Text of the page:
Keeping an e-commerce site secure can be a tough job. In the past 2 weeks, I've read news reports about Egghead and CreditCards.com suffering network intrusions that might have compromised customers' private information, including credit card and billing information. Egghead CEO Jeff Sheahan sent email to the company's customers on Monday stating that the company had stopped the network intrusion in progress, and even though 7500 customer credit card accounts registered with the company show signs of fraud, he thinks no customer credit cards were actually compromised during the break-in.
The CreditCards.com story, however, is much worse. An intruder managed to break in to the company's network and download some 60,000 credit card numbers. The intruder then attempted to extort money from the company in exchange for not revealing the credit card information and the opportunity to fix the company's security woes. CreditCards.com refused to pay, and as a result, the intruder posted the credit card numbers on the Internet for the world to see. I think the company was right to refuse the extortion attempt; what bothers me is that this is not the first time this particular intruder has made such a bold attempt.
According to an MSNBC report, another company came forward on the heels of the CreditCard.com news to say it had been intruded upon in the exact same fashion, with the exact same demands after the break-in. The company also claimed that this hacker is suspected in more than a dozen similar extortion attempts. This news bothers me because I hadn't heard about these break-ins; apparently, none of the victims made the information public. Had these companies made that news public, other site operators might have read the news and become concerned enough to keep a closer eye on overall security.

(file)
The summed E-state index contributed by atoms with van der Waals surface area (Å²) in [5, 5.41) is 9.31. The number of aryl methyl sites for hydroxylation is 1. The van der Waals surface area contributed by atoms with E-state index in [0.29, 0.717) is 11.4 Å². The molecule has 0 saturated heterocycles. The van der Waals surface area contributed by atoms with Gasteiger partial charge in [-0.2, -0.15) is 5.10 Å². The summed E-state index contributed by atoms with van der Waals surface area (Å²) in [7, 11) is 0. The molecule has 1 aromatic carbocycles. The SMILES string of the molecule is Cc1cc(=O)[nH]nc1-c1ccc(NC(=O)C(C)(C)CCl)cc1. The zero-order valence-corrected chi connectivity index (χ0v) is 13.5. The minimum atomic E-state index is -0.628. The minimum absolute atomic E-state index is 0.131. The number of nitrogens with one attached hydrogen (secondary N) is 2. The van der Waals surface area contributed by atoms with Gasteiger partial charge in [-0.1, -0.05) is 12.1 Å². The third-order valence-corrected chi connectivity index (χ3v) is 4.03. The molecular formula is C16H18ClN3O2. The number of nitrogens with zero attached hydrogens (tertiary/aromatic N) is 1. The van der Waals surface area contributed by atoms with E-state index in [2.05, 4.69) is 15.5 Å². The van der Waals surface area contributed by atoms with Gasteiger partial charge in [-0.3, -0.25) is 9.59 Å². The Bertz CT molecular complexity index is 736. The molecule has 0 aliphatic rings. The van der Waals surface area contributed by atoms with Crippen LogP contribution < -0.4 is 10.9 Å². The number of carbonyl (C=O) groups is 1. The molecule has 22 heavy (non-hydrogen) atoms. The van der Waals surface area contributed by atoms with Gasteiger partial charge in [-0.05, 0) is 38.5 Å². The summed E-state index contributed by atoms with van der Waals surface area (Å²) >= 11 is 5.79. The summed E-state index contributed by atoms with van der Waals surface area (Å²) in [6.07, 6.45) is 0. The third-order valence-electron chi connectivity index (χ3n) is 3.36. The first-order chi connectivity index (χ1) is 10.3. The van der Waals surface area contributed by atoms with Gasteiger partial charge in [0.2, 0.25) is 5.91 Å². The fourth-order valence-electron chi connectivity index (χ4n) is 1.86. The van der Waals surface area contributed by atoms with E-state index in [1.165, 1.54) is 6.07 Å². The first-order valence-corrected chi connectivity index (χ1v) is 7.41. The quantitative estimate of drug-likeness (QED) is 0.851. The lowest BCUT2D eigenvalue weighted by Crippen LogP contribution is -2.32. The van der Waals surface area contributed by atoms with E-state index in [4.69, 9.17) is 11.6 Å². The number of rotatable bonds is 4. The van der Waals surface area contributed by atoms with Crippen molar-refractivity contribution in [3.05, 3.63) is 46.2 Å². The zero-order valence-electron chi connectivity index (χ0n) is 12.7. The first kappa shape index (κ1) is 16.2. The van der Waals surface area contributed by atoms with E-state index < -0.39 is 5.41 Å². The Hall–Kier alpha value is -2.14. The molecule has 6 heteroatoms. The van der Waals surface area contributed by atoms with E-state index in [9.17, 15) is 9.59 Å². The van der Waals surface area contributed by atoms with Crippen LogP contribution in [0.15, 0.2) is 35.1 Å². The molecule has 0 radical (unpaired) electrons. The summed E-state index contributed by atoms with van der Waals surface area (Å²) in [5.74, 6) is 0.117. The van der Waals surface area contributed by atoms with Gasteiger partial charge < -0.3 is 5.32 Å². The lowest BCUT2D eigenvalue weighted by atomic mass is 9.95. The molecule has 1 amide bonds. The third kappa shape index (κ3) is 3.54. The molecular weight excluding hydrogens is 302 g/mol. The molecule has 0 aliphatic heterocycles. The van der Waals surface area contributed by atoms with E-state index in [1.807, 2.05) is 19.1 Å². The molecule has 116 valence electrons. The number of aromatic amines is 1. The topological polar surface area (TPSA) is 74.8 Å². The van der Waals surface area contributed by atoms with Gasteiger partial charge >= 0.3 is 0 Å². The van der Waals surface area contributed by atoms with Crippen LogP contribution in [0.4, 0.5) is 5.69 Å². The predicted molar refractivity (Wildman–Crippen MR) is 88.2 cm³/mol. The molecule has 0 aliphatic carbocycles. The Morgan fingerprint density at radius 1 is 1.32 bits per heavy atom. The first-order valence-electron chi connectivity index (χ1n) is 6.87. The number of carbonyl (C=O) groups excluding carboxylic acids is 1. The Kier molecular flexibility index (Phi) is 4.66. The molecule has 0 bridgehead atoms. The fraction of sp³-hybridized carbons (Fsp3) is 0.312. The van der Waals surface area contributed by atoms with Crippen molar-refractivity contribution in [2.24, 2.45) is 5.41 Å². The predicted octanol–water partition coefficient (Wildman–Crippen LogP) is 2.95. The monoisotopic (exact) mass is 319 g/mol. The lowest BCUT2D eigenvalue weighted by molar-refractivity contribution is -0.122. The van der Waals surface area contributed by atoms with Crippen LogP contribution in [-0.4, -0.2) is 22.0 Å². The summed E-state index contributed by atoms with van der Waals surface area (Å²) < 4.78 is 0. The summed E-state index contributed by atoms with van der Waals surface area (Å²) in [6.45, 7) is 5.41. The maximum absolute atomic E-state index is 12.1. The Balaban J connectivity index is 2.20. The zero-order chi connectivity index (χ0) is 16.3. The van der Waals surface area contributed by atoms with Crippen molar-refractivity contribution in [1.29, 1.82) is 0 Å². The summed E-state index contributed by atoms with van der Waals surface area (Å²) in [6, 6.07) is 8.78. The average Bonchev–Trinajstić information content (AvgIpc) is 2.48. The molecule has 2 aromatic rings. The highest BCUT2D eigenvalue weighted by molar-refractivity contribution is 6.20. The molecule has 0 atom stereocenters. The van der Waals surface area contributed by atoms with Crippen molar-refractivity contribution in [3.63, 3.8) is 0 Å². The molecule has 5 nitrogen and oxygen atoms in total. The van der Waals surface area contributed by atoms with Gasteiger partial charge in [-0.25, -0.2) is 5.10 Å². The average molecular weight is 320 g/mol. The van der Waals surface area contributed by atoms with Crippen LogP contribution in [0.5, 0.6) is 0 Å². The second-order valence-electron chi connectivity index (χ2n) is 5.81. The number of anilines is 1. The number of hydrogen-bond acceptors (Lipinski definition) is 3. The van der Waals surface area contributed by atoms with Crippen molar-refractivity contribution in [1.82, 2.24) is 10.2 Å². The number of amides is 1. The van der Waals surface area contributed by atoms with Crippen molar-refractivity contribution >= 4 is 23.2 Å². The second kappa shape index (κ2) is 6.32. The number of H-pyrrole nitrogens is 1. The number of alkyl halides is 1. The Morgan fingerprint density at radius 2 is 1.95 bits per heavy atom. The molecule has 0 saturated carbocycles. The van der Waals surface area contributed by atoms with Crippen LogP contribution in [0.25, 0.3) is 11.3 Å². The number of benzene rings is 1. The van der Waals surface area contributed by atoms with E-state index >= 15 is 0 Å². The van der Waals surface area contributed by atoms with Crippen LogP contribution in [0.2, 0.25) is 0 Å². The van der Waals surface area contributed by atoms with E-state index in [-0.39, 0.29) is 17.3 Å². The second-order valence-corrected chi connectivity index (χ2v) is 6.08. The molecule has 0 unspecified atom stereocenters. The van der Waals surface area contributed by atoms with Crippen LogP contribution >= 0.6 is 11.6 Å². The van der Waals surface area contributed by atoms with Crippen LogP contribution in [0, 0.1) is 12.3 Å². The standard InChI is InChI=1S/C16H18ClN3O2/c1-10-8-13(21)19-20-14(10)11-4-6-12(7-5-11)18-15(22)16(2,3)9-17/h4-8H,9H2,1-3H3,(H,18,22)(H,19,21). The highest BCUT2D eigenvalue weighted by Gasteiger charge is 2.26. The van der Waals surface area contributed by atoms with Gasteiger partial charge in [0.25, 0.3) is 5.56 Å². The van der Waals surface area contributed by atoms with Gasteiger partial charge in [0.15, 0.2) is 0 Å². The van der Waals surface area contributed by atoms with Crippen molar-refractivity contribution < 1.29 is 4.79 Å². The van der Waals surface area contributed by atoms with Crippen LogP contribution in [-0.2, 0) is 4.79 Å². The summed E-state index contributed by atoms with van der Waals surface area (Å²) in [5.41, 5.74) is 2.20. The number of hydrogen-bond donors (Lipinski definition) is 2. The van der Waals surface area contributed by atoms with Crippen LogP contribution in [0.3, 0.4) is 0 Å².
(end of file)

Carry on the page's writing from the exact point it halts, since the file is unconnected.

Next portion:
It's certainly a private corporate decision whether to make security break-in information public knowledge. After all, such news can tarnish a company's reputation. On the other hand, such news fosters deeper concern in the minds of many security administrators, so sharing it is truly beneficial.
Nonetheless, I learned about some new technology this week that shows promise for eliminating this type of break-in where back-end information is exposed to intruders. An Israeli firm, Whale Communications,"http://whalecommunications.com" has a new patent-pending technology called e-Gap, which places an air gap between Internet-exposed servers and back-end systems.
e-Gap is a hardware- and software-based solution that sits between hosts as a common data work area. e-Gap's SCSI-based memory bank serves as a virtual disk (which Whale Communications calls an e-disk) that is used by both hosts but never connected to both hosts simultaneously. e-Gap continually switches the e-disk connection between both hosts: When one host writes to the e-disk, e-Gap switches the e-disk connection to the other host long enough for it to read the data. After the host reads the data, e-Gap falls back to its constant switching back and forth.
e-Gap sounds like promising technology; however, some debate about the product has appeared in the past on the Firewall Wizards mailing list. "http://www.nfr.com/firewall-wizards" Be sure to read about the e-Gap technology, and until next time, have a great week!